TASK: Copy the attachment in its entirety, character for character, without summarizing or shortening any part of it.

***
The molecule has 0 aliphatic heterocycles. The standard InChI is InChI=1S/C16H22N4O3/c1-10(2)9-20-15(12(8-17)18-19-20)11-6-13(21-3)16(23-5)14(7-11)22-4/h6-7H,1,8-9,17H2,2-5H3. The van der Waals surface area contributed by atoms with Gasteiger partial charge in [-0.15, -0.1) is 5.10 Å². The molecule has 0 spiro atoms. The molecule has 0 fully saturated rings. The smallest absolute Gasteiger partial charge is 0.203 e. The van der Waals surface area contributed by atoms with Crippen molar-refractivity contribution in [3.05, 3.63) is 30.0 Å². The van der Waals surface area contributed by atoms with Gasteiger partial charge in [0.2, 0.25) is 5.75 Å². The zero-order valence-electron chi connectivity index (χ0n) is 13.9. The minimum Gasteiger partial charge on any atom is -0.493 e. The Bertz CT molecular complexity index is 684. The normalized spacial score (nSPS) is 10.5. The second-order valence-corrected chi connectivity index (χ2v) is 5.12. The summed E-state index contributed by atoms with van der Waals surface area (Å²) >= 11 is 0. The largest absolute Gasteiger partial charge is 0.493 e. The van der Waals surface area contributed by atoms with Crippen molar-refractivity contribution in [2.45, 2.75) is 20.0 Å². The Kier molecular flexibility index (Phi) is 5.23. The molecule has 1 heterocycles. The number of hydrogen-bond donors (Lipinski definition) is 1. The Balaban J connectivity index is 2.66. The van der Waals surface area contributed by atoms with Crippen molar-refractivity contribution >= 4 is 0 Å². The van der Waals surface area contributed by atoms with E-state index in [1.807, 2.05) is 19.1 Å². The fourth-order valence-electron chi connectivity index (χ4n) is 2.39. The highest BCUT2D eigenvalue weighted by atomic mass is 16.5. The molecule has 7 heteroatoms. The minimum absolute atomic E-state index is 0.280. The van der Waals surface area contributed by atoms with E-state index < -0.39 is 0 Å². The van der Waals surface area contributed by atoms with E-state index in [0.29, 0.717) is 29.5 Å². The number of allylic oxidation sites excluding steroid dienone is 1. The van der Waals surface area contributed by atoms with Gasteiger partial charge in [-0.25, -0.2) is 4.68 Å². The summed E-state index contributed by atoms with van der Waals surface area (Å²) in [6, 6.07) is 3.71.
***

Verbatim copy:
The molecule has 0 aliphatic heterocycles. The standard InChI is InChI=1S/C16H22N4O3/c1-10(2)9-20-15(12(8-17)18-19-20)11-6-13(21-3)16(23-5)14(7-11)22-4/h6-7H,1,8-9,17H2,2-5H3. The van der Waals surface area contributed by atoms with Gasteiger partial charge in [-0.15, -0.1) is 5.10 Å². The molecule has 0 spiro atoms. The molecule has 0 fully saturated rings. The smallest absolute Gasteiger partial charge is 0.203 e. The van der Waals surface area contributed by atoms with Crippen molar-refractivity contribution in [3.05, 3.63) is 30.0 Å². The van der Waals surface area contributed by atoms with Gasteiger partial charge in [0.2, 0.25) is 5.75 Å². The zero-order valence-electron chi connectivity index (χ0n) is 13.9. The minimum Gasteiger partial charge on any atom is -0.493 e. The Bertz CT molecular complexity index is 684. The normalized spacial score (nSPS) is 10.5. The second-order valence-corrected chi connectivity index (χ2v) is 5.12. The summed E-state index contributed by atoms with van der Waals surface area (Å²) >= 11 is 0. The largest absolute Gasteiger partial charge is 0.493 e. The van der Waals surface area contributed by atoms with Crippen molar-refractivity contribution in [2.45, 2.75) is 20.0 Å². The Kier molecular flexibility index (Phi) is 5.23. The molecule has 1 heterocycles. The number of hydrogen-bond donors (Lipinski definition) is 1. The Balaban J connectivity index is 2.66. The van der Waals surface area contributed by atoms with Crippen molar-refractivity contribution >= 4 is 0 Å². The van der Waals surface area contributed by atoms with E-state index in [1.807, 2.05) is 19.1 Å². The fourth-order valence-electron chi connectivity index (χ4n) is 2.39. The highest BCUT2D eigenvalue weighted by atomic mass is 16.5. The molecule has 7 heteroatoms. The minimum absolute atomic E-state index is 0.280. The van der Waals surface area contributed by atoms with E-state index < -0.39 is 0 Å². The van der Waals surface area contributed by atoms with E-state index in [0.29, 0.717) is 29.5 Å². The number of allylic oxidation sites excluding steroid dienone is 1. The van der Waals surface area contributed by atoms with Gasteiger partial charge in [-0.25, -0.2) is 4.68 Å². The summed E-state index contributed by atoms with van der Waals surface area (Å²) in [6, 6.07) is 3.71.